Nevzad Hanım

Nevzad Hanım
Born Nimet Bargu
2 March 1902
Hüseyin Bey Mansion, Vişnezade, Beşiktaş, Istanbul, Ottoman Empire
Died 23 June 1992(1992-06-23) (aged 90)
Göksu, Istanbul, Turkey
Burial
Spouse
    (m. 1921; died 1926)
      Zeki Seferoğlu
      (m. 1928)
      Names
      Turkish: Nimet Nevzad Hanım[1]
      Ottoman Turkish: نمت نوزاد خانم
      House Bargu (by birth)
      Ottoman (by marriage)
      Father Şaban Efendi
      Mother Hatice Hanım
      Religion Sunni Islam

      Nevzad Hanım (Turkish: Nimet Nevzad Hanım; Ottoman Turkish: نمت نوزاد خانم; born Nimet Bargu; 2 March 1902 – 23 June 1992) was the fifth wife of Sultan Mehmed VI of the Ottoman Empire.[2]

      Early life

      Nevzad Hanım was born on 2 March 1902 in Istanbul.[2] Born as Nimet, she was the daughter of Şaban Efendi, a palace gardener,[3] and her his wife Hatice Hanım. She had a sister, Nesrin Hanım,[4] two years younger than her,[5] and a brother, Salih Bey.[4] Hüseyin Bey, who was the husband of her paternal aunt, presented Nimet and her sister Nesrin in the imperial harem, where according to the custom of the Ottoman court her name was changed to Nevzad.[6] She was then sent to the harem of Şehzade Mehmed Ziyaeddin,[5] where she served in the entourage of Safiye Ünüvar's student princesses and had taken the same classes and training as they. After Mehmed's accession to the throne in 1918, she became one of the kalfas and went over to his palace.[7][8]

      First marriage

      Mansion of Nevzad Hanım located at the Yıldız Palace

      Nevzad married on 1 September 1921[2][9] in the Yıldız Palace. She was given the title of "Second Ikbal".[10][11] Mehmed was sixty-one while Nevzad was nineteen years old.[12] The act of marrying her exacerbated the already frosty, and resentful relations between the children of Sultan Reşad, and Mehmed's own family. Furthermore, Mehmed was so smitten by his new wife as to be causing gossip in the capital due to his refusal to leave the harem and so part from her company.[13]

      Nevzad remained childless. She had a villa on the grounds of the Yıldız Palace.[14] Her sister Nesrin, who had been renamed Sadiru, became senior lady-in-waiting to her.[8] When Mehmed was deposed in 1922, she and other members of his family were imprisoned in the Feriye Palace.[15] When the imperial family went to exile in March 1924, she stayed at Istanbul.[16] On Mehmed's persisted requests, she and her sister Nesrin joined the deposed Sultan in San Remo, in May 1924.[1][2][16]

      Nevzad was with Mehmed at the time of his death on 15 May 1926.[17][18] Sami Bey, son of the sultan's sister Mediha Sultan confronted Nevzad, and attracted attention to the possibility of his uncle's having been murdered. Sami Bey, doubted that Nevzad was involved in his death. He interrogated her, and then sealed her personal property after the sultan's cupboards.[19] Soon after Mehmed's death, Nevzad returned to Istanbul with her sister.[20]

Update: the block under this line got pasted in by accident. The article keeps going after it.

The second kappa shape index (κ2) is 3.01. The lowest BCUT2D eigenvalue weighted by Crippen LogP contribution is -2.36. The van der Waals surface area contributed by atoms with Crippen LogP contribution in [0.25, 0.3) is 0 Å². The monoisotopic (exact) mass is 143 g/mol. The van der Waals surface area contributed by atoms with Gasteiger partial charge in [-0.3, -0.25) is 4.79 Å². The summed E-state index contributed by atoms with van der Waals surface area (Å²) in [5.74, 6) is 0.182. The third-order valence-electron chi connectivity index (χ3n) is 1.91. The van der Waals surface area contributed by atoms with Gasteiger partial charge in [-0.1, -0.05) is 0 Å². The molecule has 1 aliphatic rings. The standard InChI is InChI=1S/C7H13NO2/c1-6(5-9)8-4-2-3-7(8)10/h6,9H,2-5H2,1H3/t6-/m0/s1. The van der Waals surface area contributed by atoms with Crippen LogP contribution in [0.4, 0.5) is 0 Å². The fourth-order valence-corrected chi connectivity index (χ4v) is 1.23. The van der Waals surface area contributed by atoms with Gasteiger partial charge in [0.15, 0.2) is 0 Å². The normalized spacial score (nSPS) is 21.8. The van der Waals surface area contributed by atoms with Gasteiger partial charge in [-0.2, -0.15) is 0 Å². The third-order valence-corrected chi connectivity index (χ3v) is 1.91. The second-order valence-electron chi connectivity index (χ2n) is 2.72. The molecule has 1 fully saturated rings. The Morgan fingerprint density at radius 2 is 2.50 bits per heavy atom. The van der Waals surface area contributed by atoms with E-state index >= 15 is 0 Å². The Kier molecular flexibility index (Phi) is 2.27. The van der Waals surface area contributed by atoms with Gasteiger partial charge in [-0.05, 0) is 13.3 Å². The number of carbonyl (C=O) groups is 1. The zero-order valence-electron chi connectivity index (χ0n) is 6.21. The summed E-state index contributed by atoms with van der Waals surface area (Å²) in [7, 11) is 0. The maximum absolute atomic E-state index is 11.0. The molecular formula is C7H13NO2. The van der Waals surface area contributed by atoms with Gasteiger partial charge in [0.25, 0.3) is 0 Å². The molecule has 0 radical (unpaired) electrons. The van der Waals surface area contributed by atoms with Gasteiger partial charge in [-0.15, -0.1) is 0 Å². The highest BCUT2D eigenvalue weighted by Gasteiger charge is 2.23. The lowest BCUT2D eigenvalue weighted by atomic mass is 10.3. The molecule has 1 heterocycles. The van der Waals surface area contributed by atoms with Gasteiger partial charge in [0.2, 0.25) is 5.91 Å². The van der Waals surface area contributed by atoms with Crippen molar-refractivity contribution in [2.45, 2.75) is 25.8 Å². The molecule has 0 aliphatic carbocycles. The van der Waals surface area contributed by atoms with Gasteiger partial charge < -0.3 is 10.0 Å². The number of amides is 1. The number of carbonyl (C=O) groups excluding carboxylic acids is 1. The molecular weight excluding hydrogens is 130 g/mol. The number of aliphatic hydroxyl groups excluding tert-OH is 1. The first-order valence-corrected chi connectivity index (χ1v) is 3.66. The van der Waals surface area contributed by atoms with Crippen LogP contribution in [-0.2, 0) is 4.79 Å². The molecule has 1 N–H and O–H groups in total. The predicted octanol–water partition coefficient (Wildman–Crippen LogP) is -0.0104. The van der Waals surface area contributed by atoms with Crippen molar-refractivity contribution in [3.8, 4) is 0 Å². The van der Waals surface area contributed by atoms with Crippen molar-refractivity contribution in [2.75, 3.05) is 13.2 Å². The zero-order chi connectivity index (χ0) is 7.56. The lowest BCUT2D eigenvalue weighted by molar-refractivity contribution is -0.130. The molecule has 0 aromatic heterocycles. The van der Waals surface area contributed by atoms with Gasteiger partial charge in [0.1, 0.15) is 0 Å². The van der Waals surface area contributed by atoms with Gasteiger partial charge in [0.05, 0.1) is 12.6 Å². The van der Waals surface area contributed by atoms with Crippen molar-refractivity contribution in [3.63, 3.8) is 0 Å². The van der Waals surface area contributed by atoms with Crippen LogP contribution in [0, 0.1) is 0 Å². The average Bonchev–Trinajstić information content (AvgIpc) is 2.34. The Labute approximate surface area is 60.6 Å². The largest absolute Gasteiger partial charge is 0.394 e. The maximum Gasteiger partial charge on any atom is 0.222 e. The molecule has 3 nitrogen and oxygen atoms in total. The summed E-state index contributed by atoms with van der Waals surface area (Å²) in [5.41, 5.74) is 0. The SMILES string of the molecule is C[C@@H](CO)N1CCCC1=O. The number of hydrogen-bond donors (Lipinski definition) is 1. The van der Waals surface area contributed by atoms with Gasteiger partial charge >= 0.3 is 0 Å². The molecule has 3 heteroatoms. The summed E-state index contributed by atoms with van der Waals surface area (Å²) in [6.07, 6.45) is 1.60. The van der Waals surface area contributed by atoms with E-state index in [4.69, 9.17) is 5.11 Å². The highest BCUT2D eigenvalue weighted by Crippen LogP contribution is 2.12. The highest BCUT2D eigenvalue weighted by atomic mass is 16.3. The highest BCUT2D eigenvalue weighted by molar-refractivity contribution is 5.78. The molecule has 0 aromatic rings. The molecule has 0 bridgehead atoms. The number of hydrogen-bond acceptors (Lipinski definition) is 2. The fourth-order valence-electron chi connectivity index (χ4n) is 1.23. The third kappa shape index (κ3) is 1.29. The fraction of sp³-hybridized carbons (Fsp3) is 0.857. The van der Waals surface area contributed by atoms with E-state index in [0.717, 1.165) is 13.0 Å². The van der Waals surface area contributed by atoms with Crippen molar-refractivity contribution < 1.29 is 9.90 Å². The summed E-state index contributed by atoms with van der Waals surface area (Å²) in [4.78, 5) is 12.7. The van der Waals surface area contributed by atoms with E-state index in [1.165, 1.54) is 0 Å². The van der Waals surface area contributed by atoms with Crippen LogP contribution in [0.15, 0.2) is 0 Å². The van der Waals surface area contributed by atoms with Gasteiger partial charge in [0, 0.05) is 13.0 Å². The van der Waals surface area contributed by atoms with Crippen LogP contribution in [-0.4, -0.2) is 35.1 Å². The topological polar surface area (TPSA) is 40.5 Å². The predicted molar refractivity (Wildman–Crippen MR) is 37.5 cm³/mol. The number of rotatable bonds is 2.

Second marriage

      In 1928 she married captain Ziya Bey Seferoğlu,[1][21] and took the name Nimet Seferoğlu.[21] With him, she had two children.[21]

      Memoirs

      In 1937, Nevzad published her memoirs under the title Yıldız'dan San Remo'ya.[22] The memoirs were published in Tan newspaper, and noteworthy information about Sultan Mehmed VI is gained. However, serious discussions were made about the memories' reliability at that period.[23]

      Death

      Nevzad Hanım died at the age of ninety, on 23 June 1992 in her mansion in Göksu, Istanbul.[24]

      Honour

      See also

      References

      1. ^ a b c Sakaoğlu 2008, p. 708.
      2. ^ a b c d Uluçay 2011, p. 264.
      3. ^ Açba 2004, pp. 123, 125.
      4. ^ a b Açba 2004, p. 123.
      5. ^ a b Açba 2004, p. 126.
      6. ^ Açba 2004, pp. 125–126.
      7. ^ Brookes 2010, p. 269.
      8. ^ a b Açba 2004, p. 127.
      9. ^ Sakaoğlu 2008, p. 707.
      10. ^ Açba 2004, p. 124.
      11. ^ Aredba, Rumeysa; Açba, Edadil (2009). Sultan Vahdeddin'in San Remo Günleri. Timaş Yayınları. p. 28. ISBN 978-9-752-63955-3.
      12. ^ Brookes 2010, p. 269 n. 65.
      13. ^ Brookes 2010, p. 269 n. 67.
      14. ^ Brookes 2010, p. 270.
      15. ^ Brookes 2010, p. 271.
      16. ^ a b Açba 2004, p. 198.
      17. ^ Bardakçı, Murat (2017). Neslishah: The Last Ottoman Princess. Oxford University Press. pp. 85–86. ISBN 978-9-774-16837-6.
      18. ^ Yanatma 2007, pp. 89–90.
      19. ^ Yanatma 2007, p. 91.
      20. ^ Açba 2004, p. 180 n. 9.
      21. ^ a b c Günay Günaydın (2006). Haremin son gülleri. Mevsimsiz Yayınları. p. 134. ISBN 978-9944-987-03-5.
      22. ^ Brookes 2010, p. 286.
      23. ^ Yanatma 2007, p. 86 n. 199.
      24. ^ Açba 2004, p. 194.
      25. ^ Açba 2004, p. 125.

      Sources

      • Açba, Leyla (2004). Bir Çerkes prensesinin harem hatıraları. L & M. ISBN 978-9-756-49131-7.
      • Brookes, Douglas Scott (2010). The Concubine, the Princess, and the Teacher: Voices from the Ottoman Harem. University of Texas Press. ISBN 978-0-292-78335-5.
      • Sakaoğlu, Necdet (2008). Bu mülkün kadın sultanları: Vâlide sultanlar, hâtunlar, hasekiler, kadınefendiler, sultanefendiler. Oğlak Yayıncılık. ISBN 978-9-753-29623-6.
      • Uluçay, Mustafa Çağatay (2011). Padişahların kadınları ve kızları. Ankara: Ötüken. ISBN 978-9-754-37840-5.
      • Yanatma, Servet (2007). The Deaths and Funeral Ceremonies of Ottoman Sultans (From Sultan Mahmud II TO Sultan Mehmed VI Vahideddin). Boğaziçi University.

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